The Hidden Strength of Humility

Give me the lowest place: or if for me
That lowest place too high, make one more low
Where I may sit and see
My God and love Thee so.

            – from The Lowest Place, Christina Rossetti

Humility is the solid foundation of all virtues. – Confucius

Did you ever have an experience, or read something, or hear a song or a speech, or watch a TV show, that started you down a new path of thinking? Lately I’ve found myself noticing various references to humility, and I’ve been turning it over in my mind.

Our world doesn’t put much stock in humility. It’s considered a weakness. It doesn’t get you too far in the job market, or in anything, really, that requires competition with others.

Oh, people pay lip service to it. They express admiration for modest, unassuming people, especially if those people have become successful.

“He’s the same person he was back in high school,” someone might say of a sports or music star that they knew back when.

Everyone likes a modest, unassuming person, but I suspect at least part of that liking is because people don’t perceive that person as a threat. Either they feel safe around the humble person and know they can be their unguarded selves without fear of betrayal or being taken advantage of, or they feel superior to the humble person, and their liking has a touch of disdain to it.

“So-and-so is such a good, humble person. Bless her heart.”

Humility is counter-intuitive. Our first perspective in life, and our most dominant perspective throughout life, is our own, because we cannot escape ourselves. It takes effort and a willingness to consider others equal in importance to us, to shift our perspective and try to understand others, to try to see, think, feel as others do.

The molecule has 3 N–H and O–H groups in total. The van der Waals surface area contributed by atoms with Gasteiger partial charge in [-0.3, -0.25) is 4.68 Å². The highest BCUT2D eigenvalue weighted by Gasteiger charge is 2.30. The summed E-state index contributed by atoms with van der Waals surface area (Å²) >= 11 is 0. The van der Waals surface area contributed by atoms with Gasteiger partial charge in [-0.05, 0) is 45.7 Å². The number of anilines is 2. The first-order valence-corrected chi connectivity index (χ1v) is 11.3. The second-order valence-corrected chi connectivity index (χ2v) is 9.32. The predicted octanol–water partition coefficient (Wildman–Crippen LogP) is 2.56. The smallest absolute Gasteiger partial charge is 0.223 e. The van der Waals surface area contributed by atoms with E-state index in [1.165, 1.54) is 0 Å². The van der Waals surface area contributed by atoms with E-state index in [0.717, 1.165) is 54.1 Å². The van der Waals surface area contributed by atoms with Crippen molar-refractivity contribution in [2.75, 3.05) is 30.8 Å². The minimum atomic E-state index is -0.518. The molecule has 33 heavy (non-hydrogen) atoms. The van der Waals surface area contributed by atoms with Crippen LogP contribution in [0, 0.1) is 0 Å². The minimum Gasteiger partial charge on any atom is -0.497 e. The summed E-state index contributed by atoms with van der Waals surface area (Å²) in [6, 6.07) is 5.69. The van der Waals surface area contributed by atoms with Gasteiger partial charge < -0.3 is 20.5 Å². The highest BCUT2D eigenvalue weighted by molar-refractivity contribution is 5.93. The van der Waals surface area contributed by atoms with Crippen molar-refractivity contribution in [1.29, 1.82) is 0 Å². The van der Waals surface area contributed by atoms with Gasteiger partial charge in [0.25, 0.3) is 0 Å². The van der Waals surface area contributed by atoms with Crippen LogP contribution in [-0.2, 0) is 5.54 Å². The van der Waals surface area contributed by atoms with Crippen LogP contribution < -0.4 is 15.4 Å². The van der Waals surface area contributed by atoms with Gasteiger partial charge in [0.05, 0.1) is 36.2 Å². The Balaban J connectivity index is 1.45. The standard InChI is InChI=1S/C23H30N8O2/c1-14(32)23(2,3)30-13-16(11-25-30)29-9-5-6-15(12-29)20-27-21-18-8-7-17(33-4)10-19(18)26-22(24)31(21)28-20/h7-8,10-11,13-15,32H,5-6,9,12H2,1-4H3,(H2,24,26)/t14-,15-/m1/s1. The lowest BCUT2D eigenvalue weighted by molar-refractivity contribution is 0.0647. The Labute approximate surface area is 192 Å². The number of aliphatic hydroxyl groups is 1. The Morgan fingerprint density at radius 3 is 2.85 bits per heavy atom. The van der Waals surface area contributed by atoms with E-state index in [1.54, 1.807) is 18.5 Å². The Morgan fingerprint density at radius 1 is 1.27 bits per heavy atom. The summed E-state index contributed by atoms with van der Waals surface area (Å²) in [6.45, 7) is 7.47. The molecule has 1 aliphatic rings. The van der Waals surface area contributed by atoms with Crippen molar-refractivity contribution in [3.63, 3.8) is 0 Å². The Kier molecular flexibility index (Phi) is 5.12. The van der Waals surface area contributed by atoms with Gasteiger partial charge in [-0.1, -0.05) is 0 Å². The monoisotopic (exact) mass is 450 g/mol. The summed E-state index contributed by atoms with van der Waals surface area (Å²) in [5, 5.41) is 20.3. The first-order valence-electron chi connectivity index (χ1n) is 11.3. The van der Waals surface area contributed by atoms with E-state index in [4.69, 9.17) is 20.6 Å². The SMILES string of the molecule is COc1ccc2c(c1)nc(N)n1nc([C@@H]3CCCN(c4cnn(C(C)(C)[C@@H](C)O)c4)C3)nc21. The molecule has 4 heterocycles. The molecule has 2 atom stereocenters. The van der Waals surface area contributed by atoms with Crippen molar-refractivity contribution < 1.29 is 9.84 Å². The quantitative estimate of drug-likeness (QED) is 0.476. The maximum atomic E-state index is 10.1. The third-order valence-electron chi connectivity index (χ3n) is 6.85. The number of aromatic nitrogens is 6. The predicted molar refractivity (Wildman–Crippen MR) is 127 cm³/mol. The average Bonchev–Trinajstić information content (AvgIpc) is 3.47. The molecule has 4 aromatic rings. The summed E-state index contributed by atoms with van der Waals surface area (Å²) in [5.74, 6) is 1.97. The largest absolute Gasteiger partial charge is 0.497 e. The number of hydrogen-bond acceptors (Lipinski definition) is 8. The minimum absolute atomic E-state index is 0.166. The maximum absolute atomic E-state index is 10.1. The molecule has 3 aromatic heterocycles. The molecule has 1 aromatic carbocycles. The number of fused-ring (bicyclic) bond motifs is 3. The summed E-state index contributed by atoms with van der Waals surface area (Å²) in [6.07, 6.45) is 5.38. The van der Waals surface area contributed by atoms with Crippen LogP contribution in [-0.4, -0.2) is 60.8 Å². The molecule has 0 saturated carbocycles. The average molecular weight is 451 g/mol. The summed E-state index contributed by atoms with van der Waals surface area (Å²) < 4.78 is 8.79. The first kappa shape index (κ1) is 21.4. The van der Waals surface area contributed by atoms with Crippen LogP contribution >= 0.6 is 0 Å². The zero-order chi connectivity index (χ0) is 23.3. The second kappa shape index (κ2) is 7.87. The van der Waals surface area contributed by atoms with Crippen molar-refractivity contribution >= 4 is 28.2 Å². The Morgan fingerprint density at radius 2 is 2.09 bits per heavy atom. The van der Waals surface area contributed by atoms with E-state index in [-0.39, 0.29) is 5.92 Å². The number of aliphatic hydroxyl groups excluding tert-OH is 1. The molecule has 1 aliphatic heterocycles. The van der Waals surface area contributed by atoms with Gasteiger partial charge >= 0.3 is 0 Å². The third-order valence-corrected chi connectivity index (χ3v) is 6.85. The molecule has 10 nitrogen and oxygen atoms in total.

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Humility is the opposite of self-promotion in a world that demands self-promotion if we are to earn a living and advance in our chosen field, land a mate, recruit the top talent, establish a successful business, reach elected office, have popularity or power and influence. People who practice humility, some believe, are almost asking to be a rung on the ladder that others step on in their climb to the top. Or maybe even the rug underneath the ladder that more enterprising people wipe their feet on.

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But the wise know that those who manage to set self aside and practice true humility often possess a quiet self-assurance that neither depends on the approval of those around them, nor compares itself to those others. And as such, that person actually operates from a position of far greater strength than those who feel they must strive and strive to succeed.

All that striving. It makes me tired to think of it.

A few weeks ago, sometime during the Lenten season, I read Jesus’ words in the following familiar passage, from Matthew 11:28-30 (NASB).

28 Come to Me, all who are weary and heavy-laden, and I will give you rest. 29 Take My yoke upon you and learn from Me, for I am gentle and humble in heart, and you will find rest for your souls. 30 For My yoke is easy and My burden is light.